State senators hurt families, block CBD bill

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Royal Purple Staff Opinion

April 5, 2016

Epilepsy is a neurological disorder that can cause some people to have as many as 100 seizures in a single day, and it affects more than 450,000 children across the United States, according to the Centers for Disease Control and Prevention (CDC).

Cannabidiol oil (or “CBD oil”) is a byproduct of marijuana that some doctors say could help treat children who suffer from frequent, repeated seizures, and have limited or no other medical options.

New legislation in Wisconsin with bipartisan support would have made it easier for parents of children prone to seizures to obtain the drug, but it was blocked last month by three top Republican senators for what we believe are  ridiculous and unwarranted reasons.

After passing the Assembly in February the measure, AB 228, went to the Senate last month, where a majority of senators supported the bill. It would have been approved and sent to the governor, but Senate President Mary Lazich (R-New Berlin) and senators Duey Stroebel (R-Cedarburg) and Leah Vukmir (R-Wauwatosa) adamantly opposed the bill because of concerns that it could lead to the eventual legalization of marijuana in Wisconsin.

Their conclusions prompted Senate Majority Leader Scott Fitzgerald (R-Juneau) to prevent a vote to approve the bill by adjourning the Senate, even though he himself supported it. Fitzgerald, Lazich, Stroebel and Vukmir must be held accountable for their opposition and actions, and to do so we encourage students to vote on April 9 for senators who are capable of coherent reasoning when voting on new legislation.

Fitzgerald said the opposing senators were worried the bill could pave the way for Native American tribes to grow and sell marijuana (similar to how the creation of the state lottery allowed tribes to legally open casinos across the state in the 1990s). But this fear is completely unwarranted, as Wisconsin already passed a bill that was intended to make obtaining CBD oil legal in 2014.

The legislation is already in place – AB 228 was merely intended to improve the current law. As the law stands today, Wisconsin parents lack legal protections when obtaining CBD oil through online sources. So, if the law has been in place since 2014, where are the Native American tribes pedaling the always dangerous “devil’s lettuce” to our population?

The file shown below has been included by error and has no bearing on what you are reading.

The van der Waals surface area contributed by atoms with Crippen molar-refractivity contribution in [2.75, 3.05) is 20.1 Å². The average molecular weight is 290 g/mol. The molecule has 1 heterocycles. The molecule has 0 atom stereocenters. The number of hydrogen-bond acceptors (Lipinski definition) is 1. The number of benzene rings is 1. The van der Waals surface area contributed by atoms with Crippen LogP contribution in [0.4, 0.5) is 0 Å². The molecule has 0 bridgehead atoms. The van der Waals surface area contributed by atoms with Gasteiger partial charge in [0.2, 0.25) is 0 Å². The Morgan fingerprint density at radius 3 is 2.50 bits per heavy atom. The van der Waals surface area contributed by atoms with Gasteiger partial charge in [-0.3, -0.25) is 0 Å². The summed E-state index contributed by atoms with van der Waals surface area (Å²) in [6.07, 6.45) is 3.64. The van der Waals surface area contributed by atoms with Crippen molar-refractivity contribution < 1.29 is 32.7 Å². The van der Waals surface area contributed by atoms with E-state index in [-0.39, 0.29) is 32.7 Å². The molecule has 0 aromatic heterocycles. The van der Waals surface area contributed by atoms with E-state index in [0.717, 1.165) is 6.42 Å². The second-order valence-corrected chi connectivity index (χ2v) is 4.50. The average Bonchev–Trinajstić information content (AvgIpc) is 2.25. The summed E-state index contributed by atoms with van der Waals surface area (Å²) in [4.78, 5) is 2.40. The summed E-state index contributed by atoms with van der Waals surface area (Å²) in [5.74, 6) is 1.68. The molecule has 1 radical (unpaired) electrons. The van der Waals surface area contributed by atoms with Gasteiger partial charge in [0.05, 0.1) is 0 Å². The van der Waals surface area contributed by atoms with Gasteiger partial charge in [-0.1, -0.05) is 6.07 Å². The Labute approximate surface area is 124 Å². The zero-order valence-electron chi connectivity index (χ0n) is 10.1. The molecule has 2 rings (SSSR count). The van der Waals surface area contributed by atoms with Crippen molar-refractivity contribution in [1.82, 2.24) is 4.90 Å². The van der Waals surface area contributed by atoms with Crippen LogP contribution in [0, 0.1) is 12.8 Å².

These senators are fixated on preventing the imminent decriminalization of marijuana, meanwhile epileptic children can’t get potentially helpful medicine. We think everyone can agree that bickering over the already-established precedents of a law that is currently in place, at the expense of children’s health is completely unethical. 

And yes, this is a legitimate medicine we’re talking about – not even the suspect “medical marijuana” that patients can obtain with minor ailments in states like Michigan (we have trouble sleeping, too). Or, heaven forbid, the “recreational marijuana” in a state like Colorado (what a desolate and depraved state).

Unlike conventional marijuana, CBD oil is extracted from cannabis in the form of cannabidiol (CBD), the major non-psychoactive chemical compound that makes up the plant. That’s a fancy way of saying that CBD won’t get kids high because it’s different than the major psychoactive compound in cannabis, tetrahydrocannabinol (THC). CBD oil is made to have very low amounts of THC, as it is largely intended for medical use.

We must admit, there is insufficient research to prove that CBD oil can be useful for all children prone to seizures. The few studies that have been conducted have shown mixed results, claiming that some children show great improvements from the drug, while others display increasing frequency and severity of seizures.

Either way, the three senators display little interest in medical research or children’s health in their opposition – only for potential legal precedents. CBD oil should be made obtainable in Wisconsin, if anything so that better research can be conducted on its effects and potential uses for children prone to seizures.